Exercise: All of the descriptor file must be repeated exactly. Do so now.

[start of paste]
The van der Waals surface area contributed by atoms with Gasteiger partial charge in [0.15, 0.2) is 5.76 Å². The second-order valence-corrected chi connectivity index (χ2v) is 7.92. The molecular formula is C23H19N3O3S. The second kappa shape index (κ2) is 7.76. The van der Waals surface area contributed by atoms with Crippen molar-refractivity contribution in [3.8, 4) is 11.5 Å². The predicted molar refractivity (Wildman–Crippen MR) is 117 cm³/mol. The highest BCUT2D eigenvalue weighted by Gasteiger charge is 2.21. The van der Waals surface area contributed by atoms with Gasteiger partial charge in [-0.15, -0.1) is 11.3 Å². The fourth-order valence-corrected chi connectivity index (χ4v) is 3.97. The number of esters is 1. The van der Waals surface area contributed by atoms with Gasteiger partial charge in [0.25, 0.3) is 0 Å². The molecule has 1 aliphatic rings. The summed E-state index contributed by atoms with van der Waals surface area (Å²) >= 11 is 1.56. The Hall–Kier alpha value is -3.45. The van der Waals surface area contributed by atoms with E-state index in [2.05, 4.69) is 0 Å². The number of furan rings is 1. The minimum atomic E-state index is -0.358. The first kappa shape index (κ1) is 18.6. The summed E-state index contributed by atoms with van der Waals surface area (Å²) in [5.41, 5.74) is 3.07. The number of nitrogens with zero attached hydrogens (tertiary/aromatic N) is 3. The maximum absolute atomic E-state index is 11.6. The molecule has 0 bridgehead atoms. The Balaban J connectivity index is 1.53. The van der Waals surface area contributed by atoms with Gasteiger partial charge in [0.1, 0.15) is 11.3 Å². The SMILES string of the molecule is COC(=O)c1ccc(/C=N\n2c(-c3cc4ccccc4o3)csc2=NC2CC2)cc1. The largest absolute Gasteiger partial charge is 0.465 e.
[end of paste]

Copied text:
The van der Waals surface area contributed by atoms with Gasteiger partial charge in [0.15, 0.2) is 5.76 Å². The second-order valence-corrected chi connectivity index (χ2v) is 7.92. The molecular formula is C23H19N3O3S. The second kappa shape index (κ2) is 7.76. The van der Waals surface area contributed by atoms with Crippen molar-refractivity contribution in [3.8, 4) is 11.5 Å². The predicted molar refractivity (Wildman–Crippen MR) is 117 cm³/mol. The highest BCUT2D eigenvalue weighted by Gasteiger charge is 2.21. The van der Waals surface area contributed by atoms with Gasteiger partial charge in [-0.15, -0.1) is 11.3 Å². The fourth-order valence-corrected chi connectivity index (χ4v) is 3.97. The number of esters is 1. The van der Waals surface area contributed by atoms with Gasteiger partial charge in [0.25, 0.3) is 0 Å². The molecule has 1 aliphatic rings. The summed E-state index contributed by atoms with van der Waals surface area (Å²) >= 11 is 1.56. The Hall–Kier alpha value is -3.45. The van der Waals surface area contributed by atoms with E-state index in [2.05, 4.69) is 0 Å². The number of furan rings is 1. The minimum atomic E-state index is -0.358. The first kappa shape index (κ1) is 18.6. The summed E-state index contributed by atoms with van der Waals surface area (Å²) in [5.41, 5.74) is 3.07. The number of nitrogens with zero attached hydrogens (tertiary/aromatic N) is 3. The maximum absolute atomic E-state index is 11.6. The molecule has 0 bridgehead atoms. The Balaban J connectivity index is 1.53. The van der Waals surface area contributed by atoms with Gasteiger partial charge in [0.1, 0.15) is 11.3 Å². The SMILES string of the molecule is COC(=O)c1ccc(/C=N\n2c(-c3cc4ccccc4o3)csc2=NC2CC2)cc1. The largest absolute Gasteiger partial charge is 0.465 e.